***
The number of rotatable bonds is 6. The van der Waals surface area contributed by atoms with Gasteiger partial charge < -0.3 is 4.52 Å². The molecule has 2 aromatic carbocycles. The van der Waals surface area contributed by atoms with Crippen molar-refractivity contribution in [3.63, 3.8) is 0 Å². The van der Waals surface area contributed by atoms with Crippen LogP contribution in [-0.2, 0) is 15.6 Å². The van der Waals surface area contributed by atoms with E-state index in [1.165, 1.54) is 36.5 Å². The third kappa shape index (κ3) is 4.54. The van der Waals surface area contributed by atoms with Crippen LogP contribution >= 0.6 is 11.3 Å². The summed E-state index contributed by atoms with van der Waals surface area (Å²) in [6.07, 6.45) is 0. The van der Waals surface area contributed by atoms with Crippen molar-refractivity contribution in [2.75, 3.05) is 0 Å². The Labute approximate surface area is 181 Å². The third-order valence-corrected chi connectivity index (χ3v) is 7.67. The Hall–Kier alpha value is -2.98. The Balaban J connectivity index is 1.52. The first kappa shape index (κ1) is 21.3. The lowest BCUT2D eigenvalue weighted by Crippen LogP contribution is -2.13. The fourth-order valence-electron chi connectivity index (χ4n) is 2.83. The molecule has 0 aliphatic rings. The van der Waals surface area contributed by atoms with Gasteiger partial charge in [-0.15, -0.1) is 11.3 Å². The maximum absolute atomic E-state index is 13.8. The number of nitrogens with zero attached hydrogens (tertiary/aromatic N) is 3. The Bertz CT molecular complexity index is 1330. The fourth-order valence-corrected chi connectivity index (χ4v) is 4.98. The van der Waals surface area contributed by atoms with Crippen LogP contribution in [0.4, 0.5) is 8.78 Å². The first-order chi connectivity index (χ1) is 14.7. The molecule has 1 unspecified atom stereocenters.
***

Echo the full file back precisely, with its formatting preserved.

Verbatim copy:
The number of rotatable bonds is 6. The van der Waals surface area contributed by atoms with Gasteiger partial charge < -0.3 is 4.52 Å². The molecule has 2 aromatic carbocycles. The van der Waals surface area contributed by atoms with Crippen molar-refractivity contribution in [3.63, 3.8) is 0 Å². The van der Waals surface area contributed by atoms with Crippen LogP contribution in [-0.2, 0) is 15.6 Å². The van der Waals surface area contributed by atoms with E-state index in [1.165, 1.54) is 36.5 Å². The third kappa shape index (κ3) is 4.54. The van der Waals surface area contributed by atoms with Crippen LogP contribution >= 0.6 is 11.3 Å². The summed E-state index contributed by atoms with van der Waals surface area (Å²) in [6.07, 6.45) is 0. The van der Waals surface area contributed by atoms with Crippen molar-refractivity contribution in [2.75, 3.05) is 0 Å². The Labute approximate surface area is 181 Å². The third-order valence-corrected chi connectivity index (χ3v) is 7.67. The Hall–Kier alpha value is -2.98. The Balaban J connectivity index is 1.52. The first kappa shape index (κ1) is 21.3. The lowest BCUT2D eigenvalue weighted by Crippen LogP contribution is -2.13. The fourth-order valence-electron chi connectivity index (χ4n) is 2.83. The molecule has 0 aliphatic rings. The van der Waals surface area contributed by atoms with Gasteiger partial charge in [-0.15, -0.1) is 11.3 Å². The maximum absolute atomic E-state index is 13.8. The number of nitrogens with zero attached hydrogens (tertiary/aromatic N) is 3. The Bertz CT molecular complexity index is 1330. The fourth-order valence-corrected chi connectivity index (χ4v) is 4.98. The van der Waals surface area contributed by atoms with Crippen LogP contribution in [0.4, 0.5) is 8.78 Å². The first-order chi connectivity index (χ1) is 14.7. The molecule has 1 unspecified atom stereocenters.